Barb's chief executive, Caroline McDevitt, has the appearance of a
senior female police officer - the TV audience research equivalent of
Helen Mirren in Prime Suspect. She has a reputation for being
hard-working, focused and no-nonsense, all of which, given the current
situation at Barb, are more necessary than ever.
Once considered a dusty and austere backwater, Barb has recently been
dragged into the national headlines through the suspension of TV
audience data, causing problems for media agencies and TV stations that
rely on its supposed "gold standard" information.
Some have even said that the lack of data drags an already beleaguered
£3 billion industry into further disrepute.
But McDevitt dismisses the criticism levelled at her from these
"Don't be swayed by what you read in the press," she says. "Nothing has
gone wrong and there have been no glitches. It's hard to get consensus
from the industry and we've all been working pretty hard to make sure
that the new panel and the new technology works from the start to the
The "federal state" nature of representatives from the TV industry on
the Barb board has meant that McDevitt has been forced to get these
competitors to agree, which has undoubtedly hindered the process.
While these delays have been frustrating for media agencies, which have
had to revert to the traditional elements of guesswork and judgment to
track the fortunes of their clients' campaigns, McDevitt is convinced
that the wait will be worth it.
"Look, we've been managing the most fundamental change to Barb in 30
years with the introduction of a brand new panel, and there's been no
blueprint to work from. This is a world first," she says.
Observers have levelled specific criticism at ATR, the company
responsible for installing the new technology in the homes of the
panellists, but McDevitt thinks this is a little unjust.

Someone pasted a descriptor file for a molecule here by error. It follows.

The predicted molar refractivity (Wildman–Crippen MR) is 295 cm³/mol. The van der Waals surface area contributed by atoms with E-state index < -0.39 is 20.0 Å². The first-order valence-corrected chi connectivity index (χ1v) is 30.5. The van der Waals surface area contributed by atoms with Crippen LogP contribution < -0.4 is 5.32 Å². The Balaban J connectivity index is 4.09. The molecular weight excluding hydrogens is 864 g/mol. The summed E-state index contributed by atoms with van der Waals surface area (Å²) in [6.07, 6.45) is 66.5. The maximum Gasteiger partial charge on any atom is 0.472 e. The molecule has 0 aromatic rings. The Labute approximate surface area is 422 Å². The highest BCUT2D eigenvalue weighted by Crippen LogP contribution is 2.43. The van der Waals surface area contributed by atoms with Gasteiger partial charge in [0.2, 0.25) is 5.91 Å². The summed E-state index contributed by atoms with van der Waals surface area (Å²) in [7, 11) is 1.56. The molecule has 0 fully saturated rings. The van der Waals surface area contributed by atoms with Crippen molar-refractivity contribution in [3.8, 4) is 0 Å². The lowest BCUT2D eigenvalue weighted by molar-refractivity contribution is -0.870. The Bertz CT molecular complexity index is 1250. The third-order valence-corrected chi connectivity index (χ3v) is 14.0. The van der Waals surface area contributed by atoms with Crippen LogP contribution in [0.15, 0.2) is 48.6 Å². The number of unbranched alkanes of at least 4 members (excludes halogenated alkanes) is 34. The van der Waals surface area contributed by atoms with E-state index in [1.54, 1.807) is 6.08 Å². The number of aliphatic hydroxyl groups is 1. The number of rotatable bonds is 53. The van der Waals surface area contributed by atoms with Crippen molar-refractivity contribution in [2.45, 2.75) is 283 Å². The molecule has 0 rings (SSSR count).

"Clearly ATR is running late in installing the new equipment, but any
contractor which picked up the contract would have issues as this is
uncharted territory. There is no off-the-shelf system and bespoke
solutions have had to be created."
The lack of such solutions meant the parallel system, with the old panel
running alongside the new, could not be run for the four-week period
that was originally intended. This has meant that the release of data
has had to be put back in order to verify the data, a process that
currently occupies most of McDevitt's time.
McDevitt joined Barb to prepare it for the successful tender for the
contract back in 1999.
She brought with her a sales pedigree, honed by selling remote ITV
stations such as Westward TV, Grampian and, more recently, Westcountry
TV. It was at Westcountry TV that she reportedly made a small fortune
when the station was taken over by Carlton in 1997, and the equity
holders (of which she was one) were given pay-offs. But McDevitt refused
to just take the money and disappear from the media scene.
"I joined Barb because I knew the people working here from my TV days
and thought my commercial experience would be useful in bringing good
business practice to the organisation," she says.
Certainly under her stewardship the organisation has gone through more
fundamental changes than it has ever encountered during its previous
30-year existence. As well as preparing the tender document, new board
members were recruited to take account of the changing shape of the TV
Nick Milligan, the deputy chief executive of Channel 5, says: "Us
shareholders are not an easy lot to manage, but Caroline has the
necessary experience to make us behave ourselves and achieve consensus.
Her greatest strengths are her judgment and integrity."
However, much to the chagrin of some, ISBA is still not a member of the
board. To answer criticism that advertisers are not represented at Barb,
McDevitt counters that the IPA is a member and that great efforts have
been made to allay the fears of advertisers through the media
"The challenge of working here gets me out of bed in the morning - it's
interesting to be at what some people still consider the 'strange' end
of the business," she says.
McDevitt refuses to be drawn on what the future holds for her once the
new Barb panel has been installed.
"The challenge is far from over, and things are unlikely to settle down
for a few months. I want to see this through to the end of the
introduction process," she says.
McDevitt is optimistic that the new panel could be in place for the next
eight years. That's just as well given the grief it has taken to get
THE MCDEVITT FILE
Trident TV, traffic department trainee
Westward TV, sales executive
Grampian, sales controller
Grampian, TVMM sales controller
Westcountry TV, commercial director
Barb, chief executive